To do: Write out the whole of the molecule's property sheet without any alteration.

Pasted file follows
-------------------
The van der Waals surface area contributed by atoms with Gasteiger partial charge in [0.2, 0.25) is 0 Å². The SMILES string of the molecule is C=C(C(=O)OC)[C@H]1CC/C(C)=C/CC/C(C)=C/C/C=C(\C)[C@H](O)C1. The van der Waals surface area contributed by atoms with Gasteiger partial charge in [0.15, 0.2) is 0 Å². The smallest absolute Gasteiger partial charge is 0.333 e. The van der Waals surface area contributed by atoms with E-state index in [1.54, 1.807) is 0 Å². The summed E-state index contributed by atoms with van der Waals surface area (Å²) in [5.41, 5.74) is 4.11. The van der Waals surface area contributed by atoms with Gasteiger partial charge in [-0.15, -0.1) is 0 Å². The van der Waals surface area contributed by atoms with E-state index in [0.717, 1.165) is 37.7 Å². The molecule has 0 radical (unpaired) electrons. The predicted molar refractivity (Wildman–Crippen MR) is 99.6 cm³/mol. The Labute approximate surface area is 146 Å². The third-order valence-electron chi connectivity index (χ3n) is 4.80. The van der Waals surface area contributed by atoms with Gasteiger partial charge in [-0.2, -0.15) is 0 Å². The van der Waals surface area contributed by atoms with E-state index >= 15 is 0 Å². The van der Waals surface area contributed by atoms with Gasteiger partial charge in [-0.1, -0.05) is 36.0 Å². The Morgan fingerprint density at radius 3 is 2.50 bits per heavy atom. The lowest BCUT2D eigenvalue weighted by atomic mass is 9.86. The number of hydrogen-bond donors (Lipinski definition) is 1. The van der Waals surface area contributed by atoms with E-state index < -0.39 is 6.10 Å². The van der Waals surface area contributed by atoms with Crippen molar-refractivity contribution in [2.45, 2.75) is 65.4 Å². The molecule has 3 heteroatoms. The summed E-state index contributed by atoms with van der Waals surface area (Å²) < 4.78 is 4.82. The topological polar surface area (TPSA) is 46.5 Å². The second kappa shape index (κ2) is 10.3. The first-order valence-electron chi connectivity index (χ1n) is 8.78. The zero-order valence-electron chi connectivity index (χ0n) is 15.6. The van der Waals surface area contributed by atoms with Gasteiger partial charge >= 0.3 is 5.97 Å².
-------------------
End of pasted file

The van der Waals surface area contributed by atoms with Gasteiger partial charge in [0.2, 0.25) is 0 Å². The SMILES string of the molecule is C=C(C(=O)OC)[C@H]1CC/C(C)=C/CC/C(C)=C/C/C=C(\C)[C@H](O)C1. The van der Waals surface area contributed by atoms with Gasteiger partial charge in [0.15, 0.2) is 0 Å². The smallest absolute Gasteiger partial charge is 0.333 e. The van der Waals surface area contributed by atoms with E-state index in [1.54, 1.807) is 0 Å². The summed E-state index contributed by atoms with van der Waals surface area (Å²) in [5.41, 5.74) is 4.11. The van der Waals surface area contributed by atoms with Gasteiger partial charge in [-0.15, -0.1) is 0 Å². The van der Waals surface area contributed by atoms with E-state index in [0.717, 1.165) is 37.7 Å². The molecule has 0 radical (unpaired) electrons. The predicted molar refractivity (Wildman–Crippen MR) is 99.6 cm³/mol. The Labute approximate surface area is 146 Å². The third-order valence-electron chi connectivity index (χ3n) is 4.80. The van der Waals surface area contributed by atoms with Gasteiger partial charge in [-0.2, -0.15) is 0 Å². The van der Waals surface area contributed by atoms with E-state index >= 15 is 0 Å². The van der Waals surface area contributed by atoms with Gasteiger partial charge in [-0.1, -0.05) is 36.0 Å². The Morgan fingerprint density at radius 3 is 2.50 bits per heavy atom. The lowest BCUT2D eigenvalue weighted by atomic mass is 9.86. The number of hydrogen-bond donors (Lipinski definition) is 1. The van der Waals surface area contributed by atoms with E-state index < -0.39 is 6.10 Å². The van der Waals surface area contributed by atoms with Crippen molar-refractivity contribution in [2.45, 2.75) is 65.4 Å². The molecule has 3 heteroatoms. The summed E-state index contributed by atoms with van der Waals surface area (Å²) < 4.78 is 4.82. The topological polar surface area (TPSA) is 46.5 Å². The second kappa shape index (κ2) is 10.3. The first-order valence-electron chi connectivity index (χ1n) is 8.78. The zero-order valence-electron chi connectivity index (χ0n) is 15.6. The van der Waals surface area contributed by atoms with Gasteiger partial charge >= 0.3 is 5.97 Å².